BEN SISARIO NY Times 09/23/13
The music industry is used to bad news. When the International Federation of the Phonographic Industry announced that record sales in 2012 had their first yearly uptick since 1999, for example, there was jubilation in the record business — even though the gain was only 0.3 percent.
One area that has been growing consistently, however, are the royalties from performing rights organizations like Broadcast Music Inc. and the American Society of Composers, Authors and Publishers, which pay songwriters and music publishers when their music is broadcast, performed live or streamed online.
BMI, as Broadcast Music is known, will announce on Monday that it had $944 million in revenue for the year that ended in June. That is 5 percent more than it collected the year before, and a new high for the organization, whose 600,000 members include stars like Taylor Swift, Pink and Adam Levine of the band Maroon 5. BMI paid $814 million in royalties, the first time its annual distributions have exceeded $800 million. Since 2003, BMI’s revenue has increased about 50 percent.
The performing rights societies are some of the industry’s oldest financial engines, and they are trying to adapt to a digitized business that has spread far beyond radio and broadcast television, their bread and butter for decades.
BMI, which was founded in 1939, collected $57 million in its most recent year from digital services, which include not only Pandora and Spotify but also Hulu, Netflix and other online outlets. As recently as 2009, such services represented just 2 percent of BMI’s domestic revenue, but in its latest fiscal year they were 9 percent.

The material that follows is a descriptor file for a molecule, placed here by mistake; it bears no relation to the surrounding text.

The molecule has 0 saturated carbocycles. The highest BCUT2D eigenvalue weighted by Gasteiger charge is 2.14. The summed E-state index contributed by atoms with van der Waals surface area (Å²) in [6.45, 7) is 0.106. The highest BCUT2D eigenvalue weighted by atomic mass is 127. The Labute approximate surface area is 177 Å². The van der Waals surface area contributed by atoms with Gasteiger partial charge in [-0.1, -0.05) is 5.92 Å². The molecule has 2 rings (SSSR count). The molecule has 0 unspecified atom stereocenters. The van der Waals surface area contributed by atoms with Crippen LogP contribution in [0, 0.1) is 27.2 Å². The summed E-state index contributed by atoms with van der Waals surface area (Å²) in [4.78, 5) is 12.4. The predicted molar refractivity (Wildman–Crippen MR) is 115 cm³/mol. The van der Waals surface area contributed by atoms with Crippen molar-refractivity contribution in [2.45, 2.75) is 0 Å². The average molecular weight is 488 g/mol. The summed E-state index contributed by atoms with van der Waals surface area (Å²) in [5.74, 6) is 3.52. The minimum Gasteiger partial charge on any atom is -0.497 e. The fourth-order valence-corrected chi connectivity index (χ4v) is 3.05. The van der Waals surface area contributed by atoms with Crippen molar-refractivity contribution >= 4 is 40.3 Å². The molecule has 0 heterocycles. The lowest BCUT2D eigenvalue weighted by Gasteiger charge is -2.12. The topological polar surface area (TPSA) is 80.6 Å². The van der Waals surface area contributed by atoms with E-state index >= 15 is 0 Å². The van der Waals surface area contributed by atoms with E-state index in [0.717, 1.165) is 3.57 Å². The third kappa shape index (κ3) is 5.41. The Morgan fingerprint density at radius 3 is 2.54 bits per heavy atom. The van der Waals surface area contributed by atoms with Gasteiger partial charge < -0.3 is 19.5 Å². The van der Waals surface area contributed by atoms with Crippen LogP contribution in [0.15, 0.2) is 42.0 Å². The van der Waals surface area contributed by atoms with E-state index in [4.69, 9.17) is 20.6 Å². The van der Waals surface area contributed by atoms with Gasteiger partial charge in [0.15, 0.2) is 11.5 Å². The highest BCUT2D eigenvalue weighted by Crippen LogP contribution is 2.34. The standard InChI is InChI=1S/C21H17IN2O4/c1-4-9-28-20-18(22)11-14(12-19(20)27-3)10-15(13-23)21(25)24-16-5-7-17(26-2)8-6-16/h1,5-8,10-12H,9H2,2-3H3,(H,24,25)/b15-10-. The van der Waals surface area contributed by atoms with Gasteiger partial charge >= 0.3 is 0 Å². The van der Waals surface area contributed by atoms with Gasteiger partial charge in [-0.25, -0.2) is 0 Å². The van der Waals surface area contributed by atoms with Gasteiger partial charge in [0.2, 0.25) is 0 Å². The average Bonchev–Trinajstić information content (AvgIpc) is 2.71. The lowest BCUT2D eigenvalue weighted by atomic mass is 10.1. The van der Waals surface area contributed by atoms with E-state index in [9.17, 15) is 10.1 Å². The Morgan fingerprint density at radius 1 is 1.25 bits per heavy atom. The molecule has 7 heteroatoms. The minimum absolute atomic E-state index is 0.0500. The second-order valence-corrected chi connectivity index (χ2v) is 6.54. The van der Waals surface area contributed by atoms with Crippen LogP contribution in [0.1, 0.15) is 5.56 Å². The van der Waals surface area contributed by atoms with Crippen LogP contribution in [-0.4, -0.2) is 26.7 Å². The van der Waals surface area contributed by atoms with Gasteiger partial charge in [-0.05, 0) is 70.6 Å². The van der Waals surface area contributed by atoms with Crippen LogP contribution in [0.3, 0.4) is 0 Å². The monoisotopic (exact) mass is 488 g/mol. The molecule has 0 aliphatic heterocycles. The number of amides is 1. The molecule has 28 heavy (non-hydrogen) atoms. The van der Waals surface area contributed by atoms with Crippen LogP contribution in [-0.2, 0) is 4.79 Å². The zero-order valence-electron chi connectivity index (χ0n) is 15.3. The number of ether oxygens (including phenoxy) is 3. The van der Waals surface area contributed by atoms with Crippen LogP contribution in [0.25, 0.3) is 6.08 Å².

BMI’s “general licensing” category, which includes live performances as well as the music played in restaurants and other businesses, brought in $116 million, and $297 million more came from international sources. Michael O’Neill, who took over as BMI’s chief executive this month, said the organization had become leaner through staff reductions and by building a more efficient digital infrastructure to track billions of performances of its songs.
Founded in 1914, the American Society of Composers, Authors and Publishers, or Ascap, reported in March that it had $942 million in revenue for 2012, down 4.2 percent. For the year that ended in June 2012, BMI’s revenue also fell by about 3.5 percent, to $899 million. In those periods, both organizations — which are nonprofits regulated by federal consent decrees — were hit by a royalty renegotiation with radio broadcasters.
Even as the performing rights organizations have tried to adapt and streamline their operations for the digital age, their future has been cast into doubt. In recent years, some of biggest publishers have withdrawn digital rights to their catalogs from the performing rights organizations, in an effort to control the royalty rates paid by online services like Pandora.
But last week, a federal judge in a case between Ascap and Pandora ruled that publishers could not keep some rights within Ascap but withhold others. That decision did not directly affect BMI. But it raised concerns that the societies — already threatened by the trend of rights withdrawal by publishers — could be in even greater danger if they are seen as standing in the way of publishers getting the highest rates they can.
“This was the year we were declared dead by some,” said Richard Conlon, a senior vice president at BMI, “and we just hit a 74-year high in revenue.”